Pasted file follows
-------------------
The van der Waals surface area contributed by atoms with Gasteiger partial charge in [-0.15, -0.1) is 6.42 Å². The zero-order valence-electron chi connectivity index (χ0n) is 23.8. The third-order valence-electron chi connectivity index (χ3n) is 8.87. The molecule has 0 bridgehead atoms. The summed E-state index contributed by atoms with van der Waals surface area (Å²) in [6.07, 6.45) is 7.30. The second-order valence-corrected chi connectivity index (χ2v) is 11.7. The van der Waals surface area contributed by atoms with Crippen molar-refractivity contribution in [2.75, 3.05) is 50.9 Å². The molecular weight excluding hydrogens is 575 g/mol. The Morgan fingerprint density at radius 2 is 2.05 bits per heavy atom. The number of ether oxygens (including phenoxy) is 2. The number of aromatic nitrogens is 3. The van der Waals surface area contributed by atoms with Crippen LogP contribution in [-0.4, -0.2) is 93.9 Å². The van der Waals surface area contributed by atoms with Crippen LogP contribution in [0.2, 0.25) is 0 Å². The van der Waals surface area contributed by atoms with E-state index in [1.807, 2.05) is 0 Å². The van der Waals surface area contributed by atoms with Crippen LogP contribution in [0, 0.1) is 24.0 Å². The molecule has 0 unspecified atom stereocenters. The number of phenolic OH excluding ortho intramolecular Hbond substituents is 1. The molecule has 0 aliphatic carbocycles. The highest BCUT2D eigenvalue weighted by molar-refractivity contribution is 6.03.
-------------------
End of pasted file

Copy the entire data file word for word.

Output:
The van der Waals surface area contributed by atoms with Gasteiger partial charge in [-0.15, -0.1) is 6.42 Å². The zero-order valence-electron chi connectivity index (χ0n) is 23.8. The third-order valence-electron chi connectivity index (χ3n) is 8.87. The molecule has 0 bridgehead atoms. The summed E-state index contributed by atoms with van der Waals surface area (Å²) in [6.07, 6.45) is 7.30. The second-order valence-corrected chi connectivity index (χ2v) is 11.7. The van der Waals surface area contributed by atoms with Crippen molar-refractivity contribution in [2.75, 3.05) is 50.9 Å². The molecular weight excluding hydrogens is 575 g/mol. The Morgan fingerprint density at radius 2 is 2.05 bits per heavy atom. The number of ether oxygens (including phenoxy) is 2. The number of aromatic nitrogens is 3. The van der Waals surface area contributed by atoms with Crippen LogP contribution in [-0.4, -0.2) is 93.9 Å². The van der Waals surface area contributed by atoms with Crippen LogP contribution in [0.2, 0.25) is 0 Å². The van der Waals surface area contributed by atoms with E-state index in [1.807, 2.05) is 0 Å². The van der Waals surface area contributed by atoms with Crippen LogP contribution in [0, 0.1) is 24.0 Å². The molecule has 0 unspecified atom stereocenters. The number of phenolic OH excluding ortho intramolecular Hbond substituents is 1. The molecule has 0 aliphatic carbocycles. The highest BCUT2D eigenvalue weighted by molar-refractivity contribution is 6.03.